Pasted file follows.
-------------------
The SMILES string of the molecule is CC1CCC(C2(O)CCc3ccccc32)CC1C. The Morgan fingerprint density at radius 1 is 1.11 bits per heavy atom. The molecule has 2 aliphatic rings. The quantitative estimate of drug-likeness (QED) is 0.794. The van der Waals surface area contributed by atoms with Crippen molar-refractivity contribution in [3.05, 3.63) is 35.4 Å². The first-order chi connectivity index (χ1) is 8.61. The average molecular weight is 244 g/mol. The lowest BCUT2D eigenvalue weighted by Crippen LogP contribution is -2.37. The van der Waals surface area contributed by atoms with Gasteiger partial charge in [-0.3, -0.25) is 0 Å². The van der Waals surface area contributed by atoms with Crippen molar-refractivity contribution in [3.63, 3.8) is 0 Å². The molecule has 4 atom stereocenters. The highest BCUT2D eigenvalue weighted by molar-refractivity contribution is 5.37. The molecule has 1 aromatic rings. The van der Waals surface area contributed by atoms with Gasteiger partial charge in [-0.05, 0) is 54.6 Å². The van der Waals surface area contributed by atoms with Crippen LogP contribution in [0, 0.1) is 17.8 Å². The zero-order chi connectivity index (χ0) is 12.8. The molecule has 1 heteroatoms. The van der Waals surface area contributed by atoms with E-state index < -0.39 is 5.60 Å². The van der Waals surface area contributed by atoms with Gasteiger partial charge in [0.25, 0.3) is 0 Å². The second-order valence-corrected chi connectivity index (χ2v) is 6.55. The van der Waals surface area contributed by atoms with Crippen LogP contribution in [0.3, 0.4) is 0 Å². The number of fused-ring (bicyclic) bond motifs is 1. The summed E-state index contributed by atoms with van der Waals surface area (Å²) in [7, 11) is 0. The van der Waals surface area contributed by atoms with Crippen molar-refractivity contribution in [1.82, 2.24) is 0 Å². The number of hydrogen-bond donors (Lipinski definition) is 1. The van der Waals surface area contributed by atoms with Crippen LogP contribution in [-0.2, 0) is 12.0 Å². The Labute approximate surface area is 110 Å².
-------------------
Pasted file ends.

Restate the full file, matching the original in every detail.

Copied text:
The SMILES string of the molecule is CC1CCC(C2(O)CCc3ccccc32)CC1C. The Morgan fingerprint density at radius 1 is 1.11 bits per heavy atom. The molecule has 2 aliphatic rings. The quantitative estimate of drug-likeness (QED) is 0.794. The van der Waals surface area contributed by atoms with Crippen molar-refractivity contribution in [3.05, 3.63) is 35.4 Å². The first-order chi connectivity index (χ1) is 8.61. The average molecular weight is 244 g/mol. The lowest BCUT2D eigenvalue weighted by Crippen LogP contribution is -2.37. The van der Waals surface area contributed by atoms with Gasteiger partial charge in [-0.3, -0.25) is 0 Å². The van der Waals surface area contributed by atoms with Crippen molar-refractivity contribution in [3.63, 3.8) is 0 Å². The molecule has 4 atom stereocenters. The highest BCUT2D eigenvalue weighted by molar-refractivity contribution is 5.37. The molecule has 1 aromatic rings. The van der Waals surface area contributed by atoms with Gasteiger partial charge in [-0.05, 0) is 54.6 Å². The van der Waals surface area contributed by atoms with Crippen LogP contribution in [0, 0.1) is 17.8 Å². The zero-order chi connectivity index (χ0) is 12.8. The molecule has 1 heteroatoms. The van der Waals surface area contributed by atoms with E-state index < -0.39 is 5.60 Å². The van der Waals surface area contributed by atoms with Gasteiger partial charge in [0.25, 0.3) is 0 Å². The second-order valence-corrected chi connectivity index (χ2v) is 6.55. The van der Waals surface area contributed by atoms with Crippen LogP contribution in [0.3, 0.4) is 0 Å². The number of fused-ring (bicyclic) bond motifs is 1. The summed E-state index contributed by atoms with van der Waals surface area (Å²) in [7, 11) is 0. The van der Waals surface area contributed by atoms with Crippen molar-refractivity contribution in [1.82, 2.24) is 0 Å². The number of hydrogen-bond donors (Lipinski definition) is 1. The van der Waals surface area contributed by atoms with Crippen LogP contribution in [-0.2, 0) is 12.0 Å². The Labute approximate surface area is 110 Å².